“We recognized that it did not make sense for us to become a chip company,” Eng said. “We could raise a billion, and it would still not be enough to make the chip ourselves. People were asking us why our cameras were expensive and how we could make them cheap.” Partnering with Samsung, “makes that question go away.”
The need for quality has boosted machine vision in the food, packaging, consumer electronics, aerospace and the automotive industries. Eng said iniVation’s goal is accessing higher volume markets.
Picturing the future of mobile
Event-based cameras only transmit changes of intensity. They do not suffer from motion blur and have a latency on the order of microseconds. Add to that very high dynamic range and a very low power consumption, making the cameras suitable for virtual and augmented reality applications. “This is a potentially large market, but it is not completely clear when it will become really huge,” said Eng. “Right now, it is a niche.”
Event-based cameras are also showing up in mobile devices. “The trick is to convince the handset makers to put yet another sensor on the back of their phones,” said Eng. Originally, iniVation and other players produced cameras that only used DVS pixels. “These are good for dealing with high speed changes, but in many cases, people just want to take pictures of themselves and their food,” Eng added. “What we did some years ago was to develop a sensor with our pixels and normal pixels. You can take normal pictures, do normal processing, and, for particular use cases, you can use our pixels.”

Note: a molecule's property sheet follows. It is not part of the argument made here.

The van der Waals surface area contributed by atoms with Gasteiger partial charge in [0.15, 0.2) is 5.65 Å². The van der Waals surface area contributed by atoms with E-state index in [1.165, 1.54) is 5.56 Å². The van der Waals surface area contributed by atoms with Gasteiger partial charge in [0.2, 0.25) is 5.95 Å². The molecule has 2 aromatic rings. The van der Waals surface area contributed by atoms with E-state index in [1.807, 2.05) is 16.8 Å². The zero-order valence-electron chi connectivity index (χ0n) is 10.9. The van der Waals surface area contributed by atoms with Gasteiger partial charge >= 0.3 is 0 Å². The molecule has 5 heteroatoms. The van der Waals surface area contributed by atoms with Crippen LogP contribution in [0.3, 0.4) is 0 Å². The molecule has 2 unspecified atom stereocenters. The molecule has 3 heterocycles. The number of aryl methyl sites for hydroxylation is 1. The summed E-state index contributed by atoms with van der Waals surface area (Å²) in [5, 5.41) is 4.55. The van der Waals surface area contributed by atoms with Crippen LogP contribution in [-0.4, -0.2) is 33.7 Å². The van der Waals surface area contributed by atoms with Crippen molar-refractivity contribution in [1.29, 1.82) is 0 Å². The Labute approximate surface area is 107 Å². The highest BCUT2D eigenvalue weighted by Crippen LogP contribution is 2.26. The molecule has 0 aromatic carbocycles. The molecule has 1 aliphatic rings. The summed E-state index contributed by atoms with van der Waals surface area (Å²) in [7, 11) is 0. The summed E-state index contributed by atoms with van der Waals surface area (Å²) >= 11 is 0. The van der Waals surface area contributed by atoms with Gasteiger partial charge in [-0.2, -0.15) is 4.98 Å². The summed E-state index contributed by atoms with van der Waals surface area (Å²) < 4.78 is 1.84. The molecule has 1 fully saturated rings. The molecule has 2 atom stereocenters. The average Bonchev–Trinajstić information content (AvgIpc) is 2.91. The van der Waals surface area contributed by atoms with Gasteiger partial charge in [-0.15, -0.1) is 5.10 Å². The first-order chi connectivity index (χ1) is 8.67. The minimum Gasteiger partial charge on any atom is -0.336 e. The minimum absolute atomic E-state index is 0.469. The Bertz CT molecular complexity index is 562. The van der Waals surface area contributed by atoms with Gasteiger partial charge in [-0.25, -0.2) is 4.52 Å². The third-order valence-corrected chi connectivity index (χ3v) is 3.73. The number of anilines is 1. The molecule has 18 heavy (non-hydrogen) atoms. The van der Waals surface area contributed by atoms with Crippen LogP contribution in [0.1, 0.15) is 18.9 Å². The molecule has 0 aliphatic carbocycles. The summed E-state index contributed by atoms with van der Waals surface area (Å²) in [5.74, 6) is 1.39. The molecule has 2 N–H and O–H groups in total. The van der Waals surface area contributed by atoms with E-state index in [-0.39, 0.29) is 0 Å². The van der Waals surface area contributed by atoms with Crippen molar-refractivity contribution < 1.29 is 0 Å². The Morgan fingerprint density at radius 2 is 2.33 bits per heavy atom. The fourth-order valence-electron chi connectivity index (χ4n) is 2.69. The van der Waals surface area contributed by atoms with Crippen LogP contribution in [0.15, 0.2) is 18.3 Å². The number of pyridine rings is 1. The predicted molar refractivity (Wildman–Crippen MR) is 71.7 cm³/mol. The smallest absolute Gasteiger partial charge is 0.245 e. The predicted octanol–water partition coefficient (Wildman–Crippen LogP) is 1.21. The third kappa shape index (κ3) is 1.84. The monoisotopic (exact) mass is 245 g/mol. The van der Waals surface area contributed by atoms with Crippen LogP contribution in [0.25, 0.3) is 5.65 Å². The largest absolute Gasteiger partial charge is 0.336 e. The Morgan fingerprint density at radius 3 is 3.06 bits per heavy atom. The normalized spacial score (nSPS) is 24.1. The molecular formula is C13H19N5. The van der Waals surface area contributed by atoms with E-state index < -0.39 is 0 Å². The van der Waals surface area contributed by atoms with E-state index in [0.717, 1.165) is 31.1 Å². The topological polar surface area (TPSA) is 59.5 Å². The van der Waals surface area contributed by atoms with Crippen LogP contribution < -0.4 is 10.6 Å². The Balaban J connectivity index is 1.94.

Hence, handset makers don’t have to make an either-or-decision, and the purchase price remains the same.
“A window for mobile will open in 2021 or 2022,” said Cambou. “Today, we have five cameras on the back of a Huawei phone.” Moving forward, he continued, “I don’t see anything else than an always-on neuromorphic camera. Some people talk about multispectral, but I am more thinking about always-on awareness.” An event-based camera could enable touchless interactions such as locking and unlocking phones.
As with Prophesee’s collaboration with Sony, partnering with Samsung gives iniVation a leg up in the smartphone market. As always, Cambou said, it is a question of implementation. “The good idea of always-on awareness has been here for years, but now the question is how you implement it. It depends on the applications you serve and what the improvements you offer in terms of customer experience.”